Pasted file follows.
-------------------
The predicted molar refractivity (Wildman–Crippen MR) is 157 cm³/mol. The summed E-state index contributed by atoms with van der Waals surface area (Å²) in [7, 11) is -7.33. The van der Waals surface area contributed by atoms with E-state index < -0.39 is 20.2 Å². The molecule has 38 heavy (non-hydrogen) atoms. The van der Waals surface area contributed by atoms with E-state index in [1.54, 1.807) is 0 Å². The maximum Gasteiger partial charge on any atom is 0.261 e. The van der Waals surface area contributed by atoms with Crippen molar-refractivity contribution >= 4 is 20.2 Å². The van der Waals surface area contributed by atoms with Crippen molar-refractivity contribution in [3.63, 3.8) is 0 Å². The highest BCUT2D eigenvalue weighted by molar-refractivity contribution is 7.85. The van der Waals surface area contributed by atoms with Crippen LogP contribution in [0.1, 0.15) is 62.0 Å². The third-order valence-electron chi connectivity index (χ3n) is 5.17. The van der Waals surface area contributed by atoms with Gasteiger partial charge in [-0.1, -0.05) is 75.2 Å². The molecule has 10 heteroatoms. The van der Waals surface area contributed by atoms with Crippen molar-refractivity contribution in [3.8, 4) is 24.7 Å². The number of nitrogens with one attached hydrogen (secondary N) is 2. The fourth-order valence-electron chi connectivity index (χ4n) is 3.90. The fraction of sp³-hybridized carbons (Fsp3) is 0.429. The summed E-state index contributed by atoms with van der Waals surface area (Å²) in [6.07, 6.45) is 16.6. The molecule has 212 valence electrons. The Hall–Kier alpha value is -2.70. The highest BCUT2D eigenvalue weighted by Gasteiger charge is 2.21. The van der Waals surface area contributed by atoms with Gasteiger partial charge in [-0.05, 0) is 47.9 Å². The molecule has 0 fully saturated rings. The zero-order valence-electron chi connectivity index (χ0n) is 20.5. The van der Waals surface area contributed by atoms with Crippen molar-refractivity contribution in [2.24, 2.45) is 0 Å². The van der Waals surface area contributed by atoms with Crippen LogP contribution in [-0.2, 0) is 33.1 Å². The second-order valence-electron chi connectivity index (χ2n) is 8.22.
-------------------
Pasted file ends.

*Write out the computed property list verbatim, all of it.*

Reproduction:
The predicted molar refractivity (Wildman–Crippen MR) is 157 cm³/mol. The summed E-state index contributed by atoms with van der Waals surface area (Å²) in [7, 11) is -7.33. The van der Waals surface area contributed by atoms with E-state index < -0.39 is 20.2 Å². The molecule has 38 heavy (non-hydrogen) atoms. The van der Waals surface area contributed by atoms with E-state index in [1.54, 1.807) is 0 Å². The maximum Gasteiger partial charge on any atom is 0.261 e. The van der Waals surface area contributed by atoms with Crippen molar-refractivity contribution >= 4 is 20.2 Å². The van der Waals surface area contributed by atoms with Crippen molar-refractivity contribution in [3.63, 3.8) is 0 Å². The highest BCUT2D eigenvalue weighted by molar-refractivity contribution is 7.85. The van der Waals surface area contributed by atoms with Crippen LogP contribution in [0.1, 0.15) is 62.0 Å². The third-order valence-electron chi connectivity index (χ3n) is 5.17. The van der Waals surface area contributed by atoms with Gasteiger partial charge in [-0.1, -0.05) is 75.2 Å². The molecule has 10 heteroatoms. The van der Waals surface area contributed by atoms with Crippen molar-refractivity contribution in [3.8, 4) is 24.7 Å². The number of nitrogens with one attached hydrogen (secondary N) is 2. The fourth-order valence-electron chi connectivity index (χ4n) is 3.90. The fraction of sp³-hybridized carbons (Fsp3) is 0.429. The summed E-state index contributed by atoms with van der Waals surface area (Å²) in [6.07, 6.45) is 16.6. The molecule has 212 valence electrons. The Hall–Kier alpha value is -2.70. The highest BCUT2D eigenvalue weighted by Gasteiger charge is 2.21. The van der Waals surface area contributed by atoms with Gasteiger partial charge in [-0.05, 0) is 47.9 Å². The molecule has 0 fully saturated rings. The zero-order valence-electron chi connectivity index (χ0n) is 20.5. The van der Waals surface area contributed by atoms with Crippen molar-refractivity contribution in [2.24, 2.45) is 0 Å². The van der Waals surface area contributed by atoms with Crippen LogP contribution in [-0.2, 0) is 33.1 Å². The second-order valence-electron chi connectivity index (χ2n) is 8.22.